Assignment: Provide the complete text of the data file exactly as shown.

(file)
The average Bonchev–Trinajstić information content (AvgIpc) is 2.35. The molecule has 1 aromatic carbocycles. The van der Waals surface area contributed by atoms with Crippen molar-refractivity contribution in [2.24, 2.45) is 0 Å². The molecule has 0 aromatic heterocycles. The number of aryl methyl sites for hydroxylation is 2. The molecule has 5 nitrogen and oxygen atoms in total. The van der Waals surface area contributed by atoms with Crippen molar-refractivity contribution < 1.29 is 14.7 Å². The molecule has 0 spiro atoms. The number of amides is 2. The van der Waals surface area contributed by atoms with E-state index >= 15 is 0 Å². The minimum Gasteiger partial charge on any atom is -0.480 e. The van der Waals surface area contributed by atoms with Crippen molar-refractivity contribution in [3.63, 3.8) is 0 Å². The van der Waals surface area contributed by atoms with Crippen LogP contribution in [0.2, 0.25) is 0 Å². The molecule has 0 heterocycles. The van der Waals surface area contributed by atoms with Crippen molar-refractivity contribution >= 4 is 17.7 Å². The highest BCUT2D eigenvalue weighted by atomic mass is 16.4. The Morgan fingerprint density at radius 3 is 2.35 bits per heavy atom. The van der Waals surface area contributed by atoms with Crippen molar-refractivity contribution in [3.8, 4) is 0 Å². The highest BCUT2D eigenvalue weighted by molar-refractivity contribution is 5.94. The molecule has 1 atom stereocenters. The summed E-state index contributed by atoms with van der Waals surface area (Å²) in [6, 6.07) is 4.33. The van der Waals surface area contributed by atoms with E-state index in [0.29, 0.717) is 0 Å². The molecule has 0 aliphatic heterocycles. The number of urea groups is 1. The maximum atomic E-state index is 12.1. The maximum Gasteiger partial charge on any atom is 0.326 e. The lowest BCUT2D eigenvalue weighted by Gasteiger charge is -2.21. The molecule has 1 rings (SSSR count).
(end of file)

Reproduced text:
The average Bonchev–Trinajstić information content (AvgIpc) is 2.35. The molecule has 1 aromatic carbocycles. The van der Waals surface area contributed by atoms with Crippen molar-refractivity contribution in [2.24, 2.45) is 0 Å². The molecule has 0 aromatic heterocycles. The number of aryl methyl sites for hydroxylation is 2. The molecule has 5 nitrogen and oxygen atoms in total. The van der Waals surface area contributed by atoms with Crippen molar-refractivity contribution < 1.29 is 14.7 Å². The molecule has 0 spiro atoms. The number of amides is 2. The van der Waals surface area contributed by atoms with E-state index >= 15 is 0 Å². The minimum Gasteiger partial charge on any atom is -0.480 e. The van der Waals surface area contributed by atoms with Crippen molar-refractivity contribution in [3.63, 3.8) is 0 Å². The van der Waals surface area contributed by atoms with Crippen LogP contribution in [0.2, 0.25) is 0 Å². The molecule has 0 heterocycles. The van der Waals surface area contributed by atoms with Crippen molar-refractivity contribution >= 4 is 17.7 Å². The highest BCUT2D eigenvalue weighted by atomic mass is 16.4. The Morgan fingerprint density at radius 3 is 2.35 bits per heavy atom. The van der Waals surface area contributed by atoms with Crippen molar-refractivity contribution in [3.8, 4) is 0 Å². The highest BCUT2D eigenvalue weighted by molar-refractivity contribution is 5.94. The molecule has 1 atom stereocenters. The summed E-state index contributed by atoms with van der Waals surface area (Å²) in [6, 6.07) is 4.33. The van der Waals surface area contributed by atoms with E-state index in [0.29, 0.717) is 0 Å². The molecule has 0 aliphatic heterocycles. The number of urea groups is 1. The maximum atomic E-state index is 12.1. The maximum Gasteiger partial charge on any atom is 0.326 e. The lowest BCUT2D eigenvalue weighted by Gasteiger charge is -2.21. The molecule has 1 rings (SSSR count).